Juicing and fertility: What, how and why

Though I’ve fallen out of the practice, I used to begin every day with a fruit and spinach smoothie using Amazing Grass (a good way to get your wheatgrass without gagging). Here is a recipe if you’re interested <CLICK HERE>.

Though I have not yet ventured into juicing, this article has me thinking about putting a juicer on my Christmas list.

Bottoms up!

Fresh Vegetable Juicing (with a little fruit) for Optimum Fertility

December 5, 2011 Gabriela Rosa

The benefits of juicing fresh vegetables (and only 1 piece of fruit per glass — too much sugar even from fruit will imbalance your hormones and negatively impact your health and fertility!) are known to many; however there are still many interesting facts about exactly why they make us feel so good. They are higher in essential vitamins, minerals, enzymes, and they just taste better!

Check out these facts:

  • The minerals and nutrients contained in juice can help with removal of toxic waste and enhance the immune system.
  • Minerals such as calcium, copper, magnesium, potassium, phosphorus, boron, zinc, iron and selenium help with the elimination of toxins, all found in high amounts in fresh organic vegetables.
  • Organic sulphur compounds help to destroy poisonous chemicals and cleanse the bloodstream and liver.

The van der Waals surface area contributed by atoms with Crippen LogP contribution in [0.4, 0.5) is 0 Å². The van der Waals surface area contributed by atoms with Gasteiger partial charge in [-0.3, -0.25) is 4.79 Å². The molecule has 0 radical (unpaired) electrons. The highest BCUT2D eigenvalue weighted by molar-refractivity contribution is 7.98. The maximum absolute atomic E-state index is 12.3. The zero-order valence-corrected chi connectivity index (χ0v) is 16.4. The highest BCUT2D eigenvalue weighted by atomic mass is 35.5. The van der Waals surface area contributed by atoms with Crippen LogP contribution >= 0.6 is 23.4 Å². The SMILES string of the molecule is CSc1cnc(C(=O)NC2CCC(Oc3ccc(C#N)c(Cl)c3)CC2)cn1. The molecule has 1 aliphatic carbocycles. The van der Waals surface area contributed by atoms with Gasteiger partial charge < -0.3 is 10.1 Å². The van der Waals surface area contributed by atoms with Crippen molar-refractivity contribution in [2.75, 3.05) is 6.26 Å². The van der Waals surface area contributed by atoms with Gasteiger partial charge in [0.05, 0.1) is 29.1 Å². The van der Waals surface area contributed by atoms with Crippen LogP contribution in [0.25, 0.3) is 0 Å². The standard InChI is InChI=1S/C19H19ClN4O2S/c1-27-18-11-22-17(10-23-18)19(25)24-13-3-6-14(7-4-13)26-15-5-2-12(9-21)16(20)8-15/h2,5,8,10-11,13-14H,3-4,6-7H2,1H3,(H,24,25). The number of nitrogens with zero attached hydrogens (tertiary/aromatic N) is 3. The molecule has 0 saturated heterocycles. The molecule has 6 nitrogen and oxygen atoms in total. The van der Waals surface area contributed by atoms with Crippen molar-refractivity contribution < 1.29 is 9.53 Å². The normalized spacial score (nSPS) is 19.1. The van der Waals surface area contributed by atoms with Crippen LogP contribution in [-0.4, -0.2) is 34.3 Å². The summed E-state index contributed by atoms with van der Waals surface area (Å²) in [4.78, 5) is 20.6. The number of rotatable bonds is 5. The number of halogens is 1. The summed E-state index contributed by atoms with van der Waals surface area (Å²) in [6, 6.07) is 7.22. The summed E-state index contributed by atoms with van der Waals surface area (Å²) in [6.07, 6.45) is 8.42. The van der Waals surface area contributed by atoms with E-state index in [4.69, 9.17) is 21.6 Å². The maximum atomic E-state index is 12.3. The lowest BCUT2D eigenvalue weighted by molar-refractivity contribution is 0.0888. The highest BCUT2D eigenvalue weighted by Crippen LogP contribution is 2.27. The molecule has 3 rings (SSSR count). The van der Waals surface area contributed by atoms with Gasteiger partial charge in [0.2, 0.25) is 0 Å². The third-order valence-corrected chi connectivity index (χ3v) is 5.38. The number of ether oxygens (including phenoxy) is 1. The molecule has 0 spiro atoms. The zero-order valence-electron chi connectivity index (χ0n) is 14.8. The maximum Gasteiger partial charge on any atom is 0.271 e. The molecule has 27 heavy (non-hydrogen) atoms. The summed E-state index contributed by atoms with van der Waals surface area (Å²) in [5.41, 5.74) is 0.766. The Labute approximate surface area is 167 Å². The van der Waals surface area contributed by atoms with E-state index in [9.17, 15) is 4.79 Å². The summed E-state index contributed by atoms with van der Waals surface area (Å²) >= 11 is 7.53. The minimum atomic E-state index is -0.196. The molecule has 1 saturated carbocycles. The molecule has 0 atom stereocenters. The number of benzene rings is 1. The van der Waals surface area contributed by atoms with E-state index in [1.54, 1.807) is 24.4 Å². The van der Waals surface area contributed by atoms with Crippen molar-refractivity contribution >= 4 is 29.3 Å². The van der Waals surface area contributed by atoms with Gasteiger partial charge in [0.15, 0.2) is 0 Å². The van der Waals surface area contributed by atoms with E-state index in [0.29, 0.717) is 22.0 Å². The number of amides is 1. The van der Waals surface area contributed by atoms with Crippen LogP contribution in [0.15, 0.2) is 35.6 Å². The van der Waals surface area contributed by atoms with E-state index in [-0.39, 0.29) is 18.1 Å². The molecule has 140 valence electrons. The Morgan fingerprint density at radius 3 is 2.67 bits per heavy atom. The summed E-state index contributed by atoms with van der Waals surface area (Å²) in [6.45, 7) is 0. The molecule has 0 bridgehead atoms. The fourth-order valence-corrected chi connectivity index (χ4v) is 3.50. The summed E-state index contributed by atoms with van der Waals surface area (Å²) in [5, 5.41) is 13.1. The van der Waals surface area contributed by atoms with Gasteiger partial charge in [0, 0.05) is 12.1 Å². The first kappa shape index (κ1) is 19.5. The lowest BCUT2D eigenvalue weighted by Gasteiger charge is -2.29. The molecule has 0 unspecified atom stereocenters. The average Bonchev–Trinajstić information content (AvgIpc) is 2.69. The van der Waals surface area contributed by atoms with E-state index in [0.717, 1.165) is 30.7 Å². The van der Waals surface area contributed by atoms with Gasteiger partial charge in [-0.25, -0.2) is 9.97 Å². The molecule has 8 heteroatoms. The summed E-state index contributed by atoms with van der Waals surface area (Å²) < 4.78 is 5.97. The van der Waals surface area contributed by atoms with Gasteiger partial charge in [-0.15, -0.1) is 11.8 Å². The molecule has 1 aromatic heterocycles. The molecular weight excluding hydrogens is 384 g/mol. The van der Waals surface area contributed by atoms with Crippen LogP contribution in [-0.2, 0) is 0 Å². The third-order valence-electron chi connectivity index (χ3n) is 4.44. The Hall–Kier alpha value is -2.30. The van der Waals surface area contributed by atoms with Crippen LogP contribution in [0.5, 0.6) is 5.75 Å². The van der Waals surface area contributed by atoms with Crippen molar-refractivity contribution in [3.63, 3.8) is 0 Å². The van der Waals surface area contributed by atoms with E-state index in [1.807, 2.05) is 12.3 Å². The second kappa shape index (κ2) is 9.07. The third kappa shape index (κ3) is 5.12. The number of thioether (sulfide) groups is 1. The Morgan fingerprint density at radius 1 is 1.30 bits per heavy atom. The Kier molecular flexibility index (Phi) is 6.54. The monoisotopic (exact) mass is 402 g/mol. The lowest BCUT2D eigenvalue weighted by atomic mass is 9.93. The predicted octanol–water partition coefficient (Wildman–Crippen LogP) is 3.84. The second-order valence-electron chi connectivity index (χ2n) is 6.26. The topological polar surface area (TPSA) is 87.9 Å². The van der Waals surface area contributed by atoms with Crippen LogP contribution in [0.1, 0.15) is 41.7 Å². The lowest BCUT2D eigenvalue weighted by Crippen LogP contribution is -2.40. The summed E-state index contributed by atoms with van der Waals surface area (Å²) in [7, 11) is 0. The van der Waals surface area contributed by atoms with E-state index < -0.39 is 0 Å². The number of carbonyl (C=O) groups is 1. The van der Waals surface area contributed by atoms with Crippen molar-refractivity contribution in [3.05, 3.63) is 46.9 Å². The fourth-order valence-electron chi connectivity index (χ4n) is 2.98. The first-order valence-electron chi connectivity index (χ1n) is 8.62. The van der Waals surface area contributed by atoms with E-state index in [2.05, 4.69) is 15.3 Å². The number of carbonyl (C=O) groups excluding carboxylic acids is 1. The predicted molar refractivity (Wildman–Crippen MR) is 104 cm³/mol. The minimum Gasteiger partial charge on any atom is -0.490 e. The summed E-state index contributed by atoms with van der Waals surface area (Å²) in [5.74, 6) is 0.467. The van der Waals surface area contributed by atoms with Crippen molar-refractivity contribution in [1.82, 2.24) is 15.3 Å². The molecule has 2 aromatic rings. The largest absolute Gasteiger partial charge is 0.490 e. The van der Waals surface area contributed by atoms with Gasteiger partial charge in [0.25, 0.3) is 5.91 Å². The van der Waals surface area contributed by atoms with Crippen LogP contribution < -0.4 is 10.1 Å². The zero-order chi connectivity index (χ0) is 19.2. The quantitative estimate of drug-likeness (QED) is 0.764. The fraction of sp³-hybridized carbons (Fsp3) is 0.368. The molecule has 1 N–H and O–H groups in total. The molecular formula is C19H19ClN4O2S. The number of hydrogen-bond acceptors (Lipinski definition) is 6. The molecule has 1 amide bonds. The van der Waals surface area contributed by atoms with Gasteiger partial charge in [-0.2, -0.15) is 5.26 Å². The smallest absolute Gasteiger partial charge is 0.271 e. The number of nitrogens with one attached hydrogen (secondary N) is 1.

• Polyphenols (the plant molecules which give fruits and vegetables their colour) including the carotonoids  and flavonoids serve as potent antioxidants.
  • Vitamin C and E help with reducing oxidative stress.

An obvious and important benefit of home made fresh juice is that there is no added sugar. This already puts fresh juicing ahead of the game. The reason that added sugar is so detrimental to your health is that it is heavily refined and absorbed instantly into your blood stream. Refined sugar plays havoc with our blood sugar hormones, and very quickly starts to affect your moods, and energy levels.

By controlling what you put into your juice you know how fresh it is. When you use organic vegetables and fruits you can be assured there are absolutely no pesticides, preservatives, artificial colours, heavy metals, or moulds. This allows you to get the purest product for your body.

There are many juicers available today and the quality varies enormously. There are two main classes of juicers: centrifugal or masticating. The first are the loud, cheaper versions, that spin very fast—these types damage nutrients and don’t extract the best out of the vegetables. The second type of juicer, as the name suggests, ‘chews’ the vegetables (or slowly crushes them) liberating all the goodness into your glass.

What to look for in quality juicers:

  • Low RPM rating — about 110RPM is ideal
  • A powerful motor;
  • Quiet operation
  • A range of juicing abilities (i.e. juicing vegetables and herbs etc)
  • Easy to operate
  • Easy to clean

Ideally when you make your own juices you want to include higher quantities of veggies and only 1 piece of fruit per glass/person. Fruits without their fibre become ‘simple sugars’ and impact severely on blood sugar levels (as mentioned earlier). Even if the fruit is low in the glycaemic index, when juiced, the carbohydrates become incredibly concentrated (think of how many oranges you have to juice to get one glass of orange juice!).